The foreclosure crisis shows no sign of slowing—July marked a 4 percent increase in the number of foreclosure filings, up 10 percent from the same time last year. The Center for Responsible Lending is releasing a first-of-its-kind report that focuses on the character and makeup of those affected by the foreclosure crisis here in California. It examined 600,000 foreclosures in the state and found that race and geography play an important role. Another key aspect of the foreclosure crisis is those trying to avoid it by seeking mortgage modifications. But, many homeowners aren’t getting the help they need. A ProPublica questionnaire found that banks are routinely neglecting to comply with government rules, losing documents and giving false information. Many homeowners complain that the process has become an aggravating, never-ending saga of phone calls, endless paperwork, and confusion. Meanwhile, the crisis isn’t subsiding. If the loan modification process was easier would it help keep more people in their homes? Should the federal government be doing more to ensure the process is effective?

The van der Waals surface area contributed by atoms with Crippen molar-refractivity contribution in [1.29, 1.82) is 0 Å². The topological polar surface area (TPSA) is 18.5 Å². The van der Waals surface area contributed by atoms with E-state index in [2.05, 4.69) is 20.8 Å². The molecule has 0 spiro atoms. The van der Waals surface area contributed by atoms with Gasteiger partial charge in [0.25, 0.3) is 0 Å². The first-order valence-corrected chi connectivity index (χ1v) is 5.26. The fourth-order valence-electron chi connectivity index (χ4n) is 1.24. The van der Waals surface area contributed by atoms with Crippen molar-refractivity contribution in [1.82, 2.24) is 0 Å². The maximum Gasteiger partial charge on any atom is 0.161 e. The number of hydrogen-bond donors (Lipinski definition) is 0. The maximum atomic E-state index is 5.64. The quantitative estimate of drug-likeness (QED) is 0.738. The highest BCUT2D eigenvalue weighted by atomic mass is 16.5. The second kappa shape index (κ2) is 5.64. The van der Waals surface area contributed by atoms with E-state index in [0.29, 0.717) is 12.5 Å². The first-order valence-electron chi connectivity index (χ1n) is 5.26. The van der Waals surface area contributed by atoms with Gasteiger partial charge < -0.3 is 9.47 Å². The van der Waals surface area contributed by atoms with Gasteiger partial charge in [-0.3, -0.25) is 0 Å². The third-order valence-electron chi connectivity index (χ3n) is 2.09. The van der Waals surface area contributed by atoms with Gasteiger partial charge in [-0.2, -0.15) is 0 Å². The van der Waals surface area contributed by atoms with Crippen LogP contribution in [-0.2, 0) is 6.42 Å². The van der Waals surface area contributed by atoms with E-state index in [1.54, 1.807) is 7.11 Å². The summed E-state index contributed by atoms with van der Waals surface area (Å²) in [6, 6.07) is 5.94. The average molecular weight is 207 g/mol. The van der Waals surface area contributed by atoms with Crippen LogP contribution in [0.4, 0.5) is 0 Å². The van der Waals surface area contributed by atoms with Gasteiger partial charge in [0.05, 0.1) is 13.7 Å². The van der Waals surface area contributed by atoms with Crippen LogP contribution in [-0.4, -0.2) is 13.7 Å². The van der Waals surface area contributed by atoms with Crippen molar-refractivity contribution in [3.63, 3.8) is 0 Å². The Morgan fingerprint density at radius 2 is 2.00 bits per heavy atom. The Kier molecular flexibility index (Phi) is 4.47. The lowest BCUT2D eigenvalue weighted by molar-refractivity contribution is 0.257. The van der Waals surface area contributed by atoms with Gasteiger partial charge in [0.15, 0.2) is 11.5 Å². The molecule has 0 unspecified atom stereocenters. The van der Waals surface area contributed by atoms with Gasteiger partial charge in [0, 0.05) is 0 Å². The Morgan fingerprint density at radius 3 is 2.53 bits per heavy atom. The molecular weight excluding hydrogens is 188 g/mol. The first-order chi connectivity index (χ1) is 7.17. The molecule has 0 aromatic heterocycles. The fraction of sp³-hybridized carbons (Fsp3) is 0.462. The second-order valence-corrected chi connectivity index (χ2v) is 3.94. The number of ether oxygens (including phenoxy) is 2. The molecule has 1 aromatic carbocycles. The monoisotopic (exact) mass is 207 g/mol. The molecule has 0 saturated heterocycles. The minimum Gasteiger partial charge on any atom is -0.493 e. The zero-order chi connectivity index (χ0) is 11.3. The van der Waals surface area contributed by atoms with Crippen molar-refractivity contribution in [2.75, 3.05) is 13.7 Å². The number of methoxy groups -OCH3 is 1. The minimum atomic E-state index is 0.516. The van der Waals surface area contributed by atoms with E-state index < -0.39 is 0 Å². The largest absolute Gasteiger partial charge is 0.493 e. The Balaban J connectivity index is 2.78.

Paul Leonard, Director, California Office, Center for Responsible Lending
Paul Kiel, reporter for ProPublica
Liz Ryan Murray, Senior Policy Analyst, National People's Action, Southern California